Esther's mother actually says relatively little to her, and this is part of the problem. There is a basic lack of real communication between mother and daughter. This was not an unusual dynamic in the time The Bell Jar takes place—the early 1950s.
The story reveals, apart from the details of Esther's illness, how much has changed since the middle of the twentieth century in our ways of dealing with problems, mental or otherwise, that young people encounter. Things which might seem common wisdom now were not generally recognized several generations ago. For instance, Mrs. Greenwood is clueless when asked about Esther's toilet training as an infant. She also tells Esther, "you're not like those people," meaning the other psychiatric patients. She repeats unhelpful truisms such as the idea that if one thinks about oneself too much, the solution is to think about other people's problems. By saying nothing but nevertheless letting out a sigh, Esther's mother expresses her displeasure that the psychiatrist, Dr. Gordon, wants to see Esther again next week. Esther tells us his fee is twenty-five dollars an hour, which, accounting for inflation, would probably amount to $400 today.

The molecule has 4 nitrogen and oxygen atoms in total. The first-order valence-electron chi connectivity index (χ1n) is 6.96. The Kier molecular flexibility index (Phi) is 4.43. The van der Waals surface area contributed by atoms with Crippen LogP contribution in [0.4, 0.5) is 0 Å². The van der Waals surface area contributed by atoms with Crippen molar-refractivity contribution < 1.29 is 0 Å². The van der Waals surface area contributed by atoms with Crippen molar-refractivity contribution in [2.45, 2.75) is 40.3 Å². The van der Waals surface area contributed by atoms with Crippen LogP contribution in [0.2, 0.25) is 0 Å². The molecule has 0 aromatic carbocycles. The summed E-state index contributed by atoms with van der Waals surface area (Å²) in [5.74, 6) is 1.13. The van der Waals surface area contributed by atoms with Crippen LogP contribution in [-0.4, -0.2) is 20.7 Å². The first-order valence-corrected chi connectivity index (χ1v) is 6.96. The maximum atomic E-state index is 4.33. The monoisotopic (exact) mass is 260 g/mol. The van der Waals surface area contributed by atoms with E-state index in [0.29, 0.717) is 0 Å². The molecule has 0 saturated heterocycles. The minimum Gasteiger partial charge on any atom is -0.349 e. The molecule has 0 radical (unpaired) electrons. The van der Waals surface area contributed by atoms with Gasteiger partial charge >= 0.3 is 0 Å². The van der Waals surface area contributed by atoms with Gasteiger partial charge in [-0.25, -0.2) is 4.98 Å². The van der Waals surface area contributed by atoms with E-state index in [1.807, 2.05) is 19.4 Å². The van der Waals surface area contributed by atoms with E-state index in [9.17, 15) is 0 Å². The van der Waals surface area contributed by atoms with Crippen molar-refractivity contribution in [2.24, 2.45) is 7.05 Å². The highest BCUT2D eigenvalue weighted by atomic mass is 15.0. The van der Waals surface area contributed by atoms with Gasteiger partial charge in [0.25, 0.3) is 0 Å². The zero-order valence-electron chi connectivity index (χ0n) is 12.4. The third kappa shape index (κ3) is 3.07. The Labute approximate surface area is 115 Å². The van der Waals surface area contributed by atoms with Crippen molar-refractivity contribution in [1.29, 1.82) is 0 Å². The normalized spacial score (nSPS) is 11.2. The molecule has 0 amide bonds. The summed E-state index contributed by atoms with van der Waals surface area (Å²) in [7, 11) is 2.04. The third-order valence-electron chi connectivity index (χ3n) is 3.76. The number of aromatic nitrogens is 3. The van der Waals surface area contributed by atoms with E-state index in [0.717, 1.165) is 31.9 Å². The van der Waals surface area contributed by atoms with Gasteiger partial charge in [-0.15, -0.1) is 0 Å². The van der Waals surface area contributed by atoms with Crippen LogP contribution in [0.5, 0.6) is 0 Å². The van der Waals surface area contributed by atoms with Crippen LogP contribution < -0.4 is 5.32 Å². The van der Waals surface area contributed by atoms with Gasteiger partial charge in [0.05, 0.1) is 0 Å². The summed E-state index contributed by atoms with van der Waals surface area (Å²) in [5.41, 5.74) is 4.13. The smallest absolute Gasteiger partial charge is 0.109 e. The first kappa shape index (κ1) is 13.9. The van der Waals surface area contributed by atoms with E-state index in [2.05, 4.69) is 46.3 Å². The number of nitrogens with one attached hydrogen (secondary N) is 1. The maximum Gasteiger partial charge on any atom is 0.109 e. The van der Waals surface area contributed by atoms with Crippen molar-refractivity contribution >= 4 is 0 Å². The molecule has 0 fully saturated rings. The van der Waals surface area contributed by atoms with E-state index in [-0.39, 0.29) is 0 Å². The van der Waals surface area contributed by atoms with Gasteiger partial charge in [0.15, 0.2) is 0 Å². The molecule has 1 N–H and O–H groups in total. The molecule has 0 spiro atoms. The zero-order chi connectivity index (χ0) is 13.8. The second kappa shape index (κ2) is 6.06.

Esther's difficulties can be seen as resulting not so much from her mother's approach to the specific issue of illness as from Mrs. Greenwood's general attitude. She pressures her daughter in ways typical of ambitious parents of that time and later by saying, for instance, that for job opportunities, nobody wants a plain English major. Despite all this, it's unfair to put the onus of Esther's situation entirely or even mostly on her mother. Plath's overall theme in The Bell Jar may be that psychological problems are so complex that they cannot be attributed narrowly to a small set of causes.